Couscous, Crimini mushroom and Red Pepper burgers

I love making mistakes. Well, mistakes like the couscous mushroom and red pepper burgers I made last night. Yes, it was an accident, but damn if these falafel-like patties aren’t tasty.  Being someone who does eat meat, but also loves the nutrition of veggie burgers, I was planning on experimenting with couscous, mushroom and red pepper burgers when I messed up a batch of artichoke hummus.

marinated artichoke hearts

marinated artichoke hearts

My blender wasn’t cooperating with me, and the chickpeas were not pulping up as nicely as I wanted them to. So with chunks of chickpea staring me down, I combined the mash, the red peppers and mushrooms I already had cooked, and some couscous hanging out in my fridge. Yes, that’s right, I added leftover couscous to this stuff too.  I wanted to use all of these leftovers, and had it turned out terribly—or not at all—all of these foodstuffs would have gone in the trash. Which I hate.END OF AUGUST 016

I didn’t use any egg as a binding agent, so these patties were threatening to fall apart in the pan as I cooked them, but they did stay together to the very end. Eaten plainly as a patty these are quite tasty, throw them in a pita with some hummus or ranch dressing, and you’ve got yourself a hell of a dinner.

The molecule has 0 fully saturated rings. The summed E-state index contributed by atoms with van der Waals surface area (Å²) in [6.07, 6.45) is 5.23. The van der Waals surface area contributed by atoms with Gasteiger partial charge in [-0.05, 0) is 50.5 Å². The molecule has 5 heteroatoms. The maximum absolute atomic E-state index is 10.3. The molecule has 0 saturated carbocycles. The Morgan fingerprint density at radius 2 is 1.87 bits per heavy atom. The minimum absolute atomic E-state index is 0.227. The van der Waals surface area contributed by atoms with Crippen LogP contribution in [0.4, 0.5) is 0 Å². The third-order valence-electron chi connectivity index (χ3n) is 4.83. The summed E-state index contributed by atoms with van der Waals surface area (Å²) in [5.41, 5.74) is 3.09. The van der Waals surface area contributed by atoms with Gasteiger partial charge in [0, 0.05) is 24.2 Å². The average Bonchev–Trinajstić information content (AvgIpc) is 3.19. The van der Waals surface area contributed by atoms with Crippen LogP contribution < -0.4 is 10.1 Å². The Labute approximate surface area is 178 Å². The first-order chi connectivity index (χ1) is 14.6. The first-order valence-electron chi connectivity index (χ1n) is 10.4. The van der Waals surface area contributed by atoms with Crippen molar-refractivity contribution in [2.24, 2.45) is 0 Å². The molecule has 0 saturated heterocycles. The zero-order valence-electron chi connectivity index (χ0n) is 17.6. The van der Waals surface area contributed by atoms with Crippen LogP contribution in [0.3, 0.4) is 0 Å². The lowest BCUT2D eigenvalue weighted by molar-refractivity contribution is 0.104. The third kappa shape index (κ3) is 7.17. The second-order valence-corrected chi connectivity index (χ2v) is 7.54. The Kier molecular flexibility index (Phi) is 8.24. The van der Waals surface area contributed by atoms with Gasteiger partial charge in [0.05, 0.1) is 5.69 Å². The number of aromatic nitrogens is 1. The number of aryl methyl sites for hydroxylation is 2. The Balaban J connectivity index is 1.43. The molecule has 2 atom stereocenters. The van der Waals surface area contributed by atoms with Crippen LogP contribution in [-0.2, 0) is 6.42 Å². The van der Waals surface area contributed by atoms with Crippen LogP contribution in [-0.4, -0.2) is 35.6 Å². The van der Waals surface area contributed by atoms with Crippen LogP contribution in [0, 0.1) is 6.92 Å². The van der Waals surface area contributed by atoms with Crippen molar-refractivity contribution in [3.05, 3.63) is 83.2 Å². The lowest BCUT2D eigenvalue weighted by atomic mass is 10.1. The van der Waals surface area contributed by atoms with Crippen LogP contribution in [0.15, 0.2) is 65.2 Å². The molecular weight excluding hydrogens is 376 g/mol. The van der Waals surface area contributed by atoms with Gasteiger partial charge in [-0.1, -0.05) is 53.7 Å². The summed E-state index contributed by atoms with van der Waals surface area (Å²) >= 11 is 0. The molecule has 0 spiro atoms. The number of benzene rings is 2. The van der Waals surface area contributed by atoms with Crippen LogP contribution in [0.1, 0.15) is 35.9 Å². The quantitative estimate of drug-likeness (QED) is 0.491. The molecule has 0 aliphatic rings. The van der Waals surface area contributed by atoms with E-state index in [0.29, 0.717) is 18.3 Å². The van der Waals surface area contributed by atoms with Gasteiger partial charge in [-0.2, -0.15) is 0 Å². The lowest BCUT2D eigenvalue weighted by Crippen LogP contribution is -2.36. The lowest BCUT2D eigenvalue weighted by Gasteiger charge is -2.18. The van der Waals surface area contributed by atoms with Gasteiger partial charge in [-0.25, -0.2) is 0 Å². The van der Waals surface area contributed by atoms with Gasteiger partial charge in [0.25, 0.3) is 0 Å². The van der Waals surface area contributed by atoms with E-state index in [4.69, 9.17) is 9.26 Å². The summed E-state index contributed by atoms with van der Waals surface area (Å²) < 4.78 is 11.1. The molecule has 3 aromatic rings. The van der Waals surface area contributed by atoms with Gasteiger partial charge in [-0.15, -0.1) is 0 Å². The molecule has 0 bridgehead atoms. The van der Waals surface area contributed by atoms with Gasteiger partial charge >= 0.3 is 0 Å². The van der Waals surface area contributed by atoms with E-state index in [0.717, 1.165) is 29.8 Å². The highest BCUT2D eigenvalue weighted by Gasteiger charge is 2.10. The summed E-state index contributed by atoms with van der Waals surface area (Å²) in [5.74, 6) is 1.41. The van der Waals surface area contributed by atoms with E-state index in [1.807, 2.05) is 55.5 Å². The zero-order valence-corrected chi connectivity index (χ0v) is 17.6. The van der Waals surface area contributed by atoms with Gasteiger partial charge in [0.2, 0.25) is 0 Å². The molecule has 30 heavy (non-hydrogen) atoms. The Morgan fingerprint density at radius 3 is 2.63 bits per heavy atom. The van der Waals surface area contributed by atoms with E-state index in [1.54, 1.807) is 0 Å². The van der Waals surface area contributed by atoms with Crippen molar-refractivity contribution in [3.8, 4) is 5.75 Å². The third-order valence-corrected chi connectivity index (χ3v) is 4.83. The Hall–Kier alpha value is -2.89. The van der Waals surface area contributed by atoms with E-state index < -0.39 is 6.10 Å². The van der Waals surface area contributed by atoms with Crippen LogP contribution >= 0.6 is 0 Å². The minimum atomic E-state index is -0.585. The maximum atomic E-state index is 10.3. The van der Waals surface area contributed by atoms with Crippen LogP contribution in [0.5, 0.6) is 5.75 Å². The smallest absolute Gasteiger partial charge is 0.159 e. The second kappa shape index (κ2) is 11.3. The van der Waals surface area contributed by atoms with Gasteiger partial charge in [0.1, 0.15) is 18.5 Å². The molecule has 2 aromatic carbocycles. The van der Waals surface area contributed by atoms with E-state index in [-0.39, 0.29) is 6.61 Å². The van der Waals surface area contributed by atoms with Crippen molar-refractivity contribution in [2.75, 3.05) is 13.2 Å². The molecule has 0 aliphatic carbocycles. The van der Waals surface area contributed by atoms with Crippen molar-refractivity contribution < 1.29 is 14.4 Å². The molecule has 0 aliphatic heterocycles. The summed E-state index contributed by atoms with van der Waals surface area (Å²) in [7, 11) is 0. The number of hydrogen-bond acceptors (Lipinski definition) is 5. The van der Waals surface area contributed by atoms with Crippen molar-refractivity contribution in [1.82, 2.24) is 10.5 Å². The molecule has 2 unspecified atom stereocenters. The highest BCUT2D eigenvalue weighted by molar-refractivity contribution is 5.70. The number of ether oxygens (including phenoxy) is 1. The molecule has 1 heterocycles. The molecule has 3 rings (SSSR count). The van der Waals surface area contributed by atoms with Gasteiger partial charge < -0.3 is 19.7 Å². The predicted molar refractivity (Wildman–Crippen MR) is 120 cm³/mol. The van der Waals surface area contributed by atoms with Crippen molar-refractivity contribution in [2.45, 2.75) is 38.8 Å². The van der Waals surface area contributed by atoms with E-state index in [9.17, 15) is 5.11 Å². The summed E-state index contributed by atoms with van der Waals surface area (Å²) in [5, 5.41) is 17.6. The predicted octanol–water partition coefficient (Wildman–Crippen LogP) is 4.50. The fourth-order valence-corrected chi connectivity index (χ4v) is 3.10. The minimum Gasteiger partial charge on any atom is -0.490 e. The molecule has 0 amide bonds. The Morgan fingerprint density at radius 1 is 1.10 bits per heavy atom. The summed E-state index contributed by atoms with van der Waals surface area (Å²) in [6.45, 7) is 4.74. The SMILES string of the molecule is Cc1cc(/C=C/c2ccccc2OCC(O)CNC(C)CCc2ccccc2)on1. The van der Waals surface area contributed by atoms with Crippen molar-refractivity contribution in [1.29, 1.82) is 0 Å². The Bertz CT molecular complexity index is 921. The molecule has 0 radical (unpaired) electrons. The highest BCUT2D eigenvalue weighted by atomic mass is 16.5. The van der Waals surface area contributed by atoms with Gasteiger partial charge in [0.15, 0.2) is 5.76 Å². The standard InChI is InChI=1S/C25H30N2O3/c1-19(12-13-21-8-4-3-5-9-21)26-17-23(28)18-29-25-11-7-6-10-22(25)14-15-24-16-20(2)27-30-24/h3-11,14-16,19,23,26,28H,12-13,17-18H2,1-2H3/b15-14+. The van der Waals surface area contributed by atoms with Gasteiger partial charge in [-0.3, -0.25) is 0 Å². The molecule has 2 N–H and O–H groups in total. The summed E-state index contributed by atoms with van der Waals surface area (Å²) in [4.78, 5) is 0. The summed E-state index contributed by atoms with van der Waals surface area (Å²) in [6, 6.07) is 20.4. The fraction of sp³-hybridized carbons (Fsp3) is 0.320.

My ingredients are all eyeballed, but I think this is pretty close.

1 c. Crimini mushrooms, diced

1/3 red pepper, diced

Three large circles of onion (probably ¼ cup), diced

2-3 large cloves garlic

2 c. chickpeas, cooked and drained

1 c. cooked cousous

¼ C. marinated artichoke hearts

2 tbsp tahini

1 tbsp lemon juice

½ packet taco seasoning mix

1 tbsp flax powder

1/8-   ¼ tsp cumin powder

1 C. breadcrumbs

Oil for frying

1/8- ¼  tsp paprika

Process chickpeas, artichoke hearts, tahini, lemon juice, 1-2 cloves garlic, cumin and paprika until mostly smooth but not perfectly.

Set aside.

Saute onion, red pepper, mushroom and 1 clove garlic in olive oil until nicely browned but just a bit crisp. Add this to the chickpea mash, add the taco seasoning, flax and the couscous. Stir until combined.

Form patties about 3 inches in circumference, 1 in. or less in thickness. Roll these in breadcrumbs and fry in about an inch of hot oil. Cook about 2-5 minutes each side, depending on how well they’re staying apart (seems like a bit more heat helps them stay together).